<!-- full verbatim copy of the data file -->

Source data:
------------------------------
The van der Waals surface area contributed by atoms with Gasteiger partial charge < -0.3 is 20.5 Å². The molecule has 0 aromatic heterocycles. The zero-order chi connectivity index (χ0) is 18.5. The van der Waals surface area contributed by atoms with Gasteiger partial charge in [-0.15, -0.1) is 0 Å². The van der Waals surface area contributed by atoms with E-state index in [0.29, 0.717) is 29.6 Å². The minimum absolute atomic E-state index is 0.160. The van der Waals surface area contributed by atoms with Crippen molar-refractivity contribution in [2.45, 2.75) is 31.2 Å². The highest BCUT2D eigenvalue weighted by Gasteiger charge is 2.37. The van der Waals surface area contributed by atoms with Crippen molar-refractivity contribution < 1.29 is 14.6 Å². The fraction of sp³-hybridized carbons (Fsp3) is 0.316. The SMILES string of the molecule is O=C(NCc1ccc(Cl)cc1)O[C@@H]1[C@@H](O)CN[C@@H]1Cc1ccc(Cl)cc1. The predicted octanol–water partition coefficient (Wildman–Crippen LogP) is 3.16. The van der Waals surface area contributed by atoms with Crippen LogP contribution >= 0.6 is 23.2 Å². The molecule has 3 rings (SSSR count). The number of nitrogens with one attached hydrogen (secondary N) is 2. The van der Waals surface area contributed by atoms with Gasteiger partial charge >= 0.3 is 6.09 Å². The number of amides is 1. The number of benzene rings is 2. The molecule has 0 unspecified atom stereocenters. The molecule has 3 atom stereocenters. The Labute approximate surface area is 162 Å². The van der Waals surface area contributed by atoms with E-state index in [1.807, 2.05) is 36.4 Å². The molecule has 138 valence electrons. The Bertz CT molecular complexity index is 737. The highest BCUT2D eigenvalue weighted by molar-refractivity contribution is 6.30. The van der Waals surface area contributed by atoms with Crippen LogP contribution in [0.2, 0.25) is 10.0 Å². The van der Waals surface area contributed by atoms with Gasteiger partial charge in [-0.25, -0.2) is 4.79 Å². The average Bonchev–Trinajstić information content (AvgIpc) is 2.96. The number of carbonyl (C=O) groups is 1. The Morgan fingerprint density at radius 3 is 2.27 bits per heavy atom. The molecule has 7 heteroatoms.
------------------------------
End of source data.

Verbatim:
The van der Waals surface area contributed by atoms with Gasteiger partial charge < -0.3 is 20.5 Å². The molecule has 0 aromatic heterocycles. The zero-order chi connectivity index (χ0) is 18.5. The van der Waals surface area contributed by atoms with Gasteiger partial charge in [-0.15, -0.1) is 0 Å². The van der Waals surface area contributed by atoms with E-state index in [0.29, 0.717) is 29.6 Å². The minimum absolute atomic E-state index is 0.160. The van der Waals surface area contributed by atoms with Crippen molar-refractivity contribution in [2.45, 2.75) is 31.2 Å². The highest BCUT2D eigenvalue weighted by Gasteiger charge is 2.37. The van der Waals surface area contributed by atoms with Crippen molar-refractivity contribution < 1.29 is 14.6 Å². The fraction of sp³-hybridized carbons (Fsp3) is 0.316. The SMILES string of the molecule is O=C(NCc1ccc(Cl)cc1)O[C@@H]1[C@@H](O)CN[C@@H]1Cc1ccc(Cl)cc1. The predicted octanol–water partition coefficient (Wildman–Crippen LogP) is 3.16. The van der Waals surface area contributed by atoms with Crippen LogP contribution >= 0.6 is 23.2 Å². The molecule has 3 rings (SSSR count). The number of nitrogens with one attached hydrogen (secondary N) is 2. The van der Waals surface area contributed by atoms with Gasteiger partial charge >= 0.3 is 6.09 Å². The number of amides is 1. The number of benzene rings is 2. The molecule has 0 unspecified atom stereocenters. The molecule has 3 atom stereocenters. The Labute approximate surface area is 162 Å². The van der Waals surface area contributed by atoms with E-state index in [1.807, 2.05) is 36.4 Å². The molecule has 138 valence electrons. The Bertz CT molecular complexity index is 737. The highest BCUT2D eigenvalue weighted by molar-refractivity contribution is 6.30. The van der Waals surface area contributed by atoms with Crippen LogP contribution in [0.2, 0.25) is 10.0 Å². The van der Waals surface area contributed by atoms with Gasteiger partial charge in [-0.25, -0.2) is 4.79 Å². The average Bonchev–Trinajstić information content (AvgIpc) is 2.96. The number of carbonyl (C=O) groups is 1. The Morgan fingerprint density at radius 3 is 2.27 bits per heavy atom. The molecule has 7 heteroatoms.